I LOVE television. I’ve missed the news while traveling, I soak up documentaries and and a darn good movie is a wonderful soother after a busy day. I also learn so much. I mean, I found out that Octopus have sex on their elbows, now nobody told me that during my school years. Thank you Mr Discovery.
My glasses are always crooked because I fall asleep watching the latest information and I have a mind full of unusual information that I just might need in the future.
I’ve found it hard to sleep in some beds over the past 5 weeks and it’s the reason I usually stay at Hilton Hotels when I have the choice. Their beds are all the same. The service is great when you’re a status body and tonight we are back in the Hilton in Rome.
TV, good beds, good view and a great breakfast. Yay.
We traveled by fast train from Florence to Rome, we hit speeds of 250 ams an hour. the scenery flashes past so its hard to capture an image.
We walked – (along with 1000’s of others) and took in the local scenery.
Gypsies are ever present. You may think this is an old lady, but her hands show that she is young. They can sit and beg like this for hours. (until the police come) then its up and run. They get on the trains, handle your luggage and try to get money… you have to be vigilant, as in Paris they work in packs. Most of these ladies come from Romania.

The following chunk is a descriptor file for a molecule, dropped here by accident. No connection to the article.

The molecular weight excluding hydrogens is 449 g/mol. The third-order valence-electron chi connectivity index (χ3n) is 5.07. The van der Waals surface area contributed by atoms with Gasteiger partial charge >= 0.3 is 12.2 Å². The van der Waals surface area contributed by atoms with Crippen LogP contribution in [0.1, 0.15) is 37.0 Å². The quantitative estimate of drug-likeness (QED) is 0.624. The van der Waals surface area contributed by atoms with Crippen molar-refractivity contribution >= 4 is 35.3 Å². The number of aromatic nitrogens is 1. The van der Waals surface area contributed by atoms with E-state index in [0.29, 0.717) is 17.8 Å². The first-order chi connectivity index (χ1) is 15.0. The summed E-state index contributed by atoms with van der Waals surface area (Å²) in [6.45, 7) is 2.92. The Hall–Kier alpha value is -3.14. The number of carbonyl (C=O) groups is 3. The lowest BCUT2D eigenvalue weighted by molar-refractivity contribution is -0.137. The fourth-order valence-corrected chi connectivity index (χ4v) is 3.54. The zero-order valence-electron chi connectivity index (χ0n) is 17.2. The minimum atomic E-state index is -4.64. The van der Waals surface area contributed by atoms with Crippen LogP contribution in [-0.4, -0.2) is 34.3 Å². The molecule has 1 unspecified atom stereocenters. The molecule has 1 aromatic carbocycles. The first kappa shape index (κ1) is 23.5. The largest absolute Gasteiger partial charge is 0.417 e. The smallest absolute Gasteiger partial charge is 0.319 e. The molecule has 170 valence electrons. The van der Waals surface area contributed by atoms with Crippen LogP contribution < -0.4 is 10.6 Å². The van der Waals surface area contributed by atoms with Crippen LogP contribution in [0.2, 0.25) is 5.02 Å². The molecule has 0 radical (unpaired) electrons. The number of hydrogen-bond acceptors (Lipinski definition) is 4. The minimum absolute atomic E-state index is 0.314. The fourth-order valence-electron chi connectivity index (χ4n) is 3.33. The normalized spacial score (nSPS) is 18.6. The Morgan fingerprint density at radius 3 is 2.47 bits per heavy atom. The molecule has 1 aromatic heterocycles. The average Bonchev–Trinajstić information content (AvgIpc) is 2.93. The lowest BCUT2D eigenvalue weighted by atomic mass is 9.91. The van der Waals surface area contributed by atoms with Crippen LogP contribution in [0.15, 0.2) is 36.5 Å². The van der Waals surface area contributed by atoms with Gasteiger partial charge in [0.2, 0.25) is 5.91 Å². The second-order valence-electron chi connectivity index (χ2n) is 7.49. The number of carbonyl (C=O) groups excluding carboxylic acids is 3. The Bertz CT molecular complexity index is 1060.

My favorite so far is Tomato and basil bread soup.
6 cloves garlic
1 large onion, peeled,cut in half,thinly sliced
1/4 cup olive oil
1/2 teaspoon red chili pepper
1 (1 3/4 lb) can plum tomatoes
1 lb stale bread, sliced,torn into small pieces
6 cups broth, of your choosing
1 cup packed basil, shredded
grated parmesan cheese
extra virgin olive oil
Sauté the garlic and onion in olive oil with the chili pepper until the garlic has lightly browned and the onion is just getting golden; add the tomato; season with salt; add half the basil leaves torn into tiny pieces; crush the tomatoes with the back of a wooden spoon and stir; cook until the tomatoes fall apart (about 20 minutes).
Put the bread into the sauce; the bread will soak up the sauce and it will get quite thick; add enough stock to soften the bread and to make it liquidy; add the remaining basil and cook until the bread becomes a kind of mush (this is called’pappa’).
Serve, sprinkling with parmesan cheese and a drizzle of extra virgin olive oil over each serving.
And then again there is the brushetta.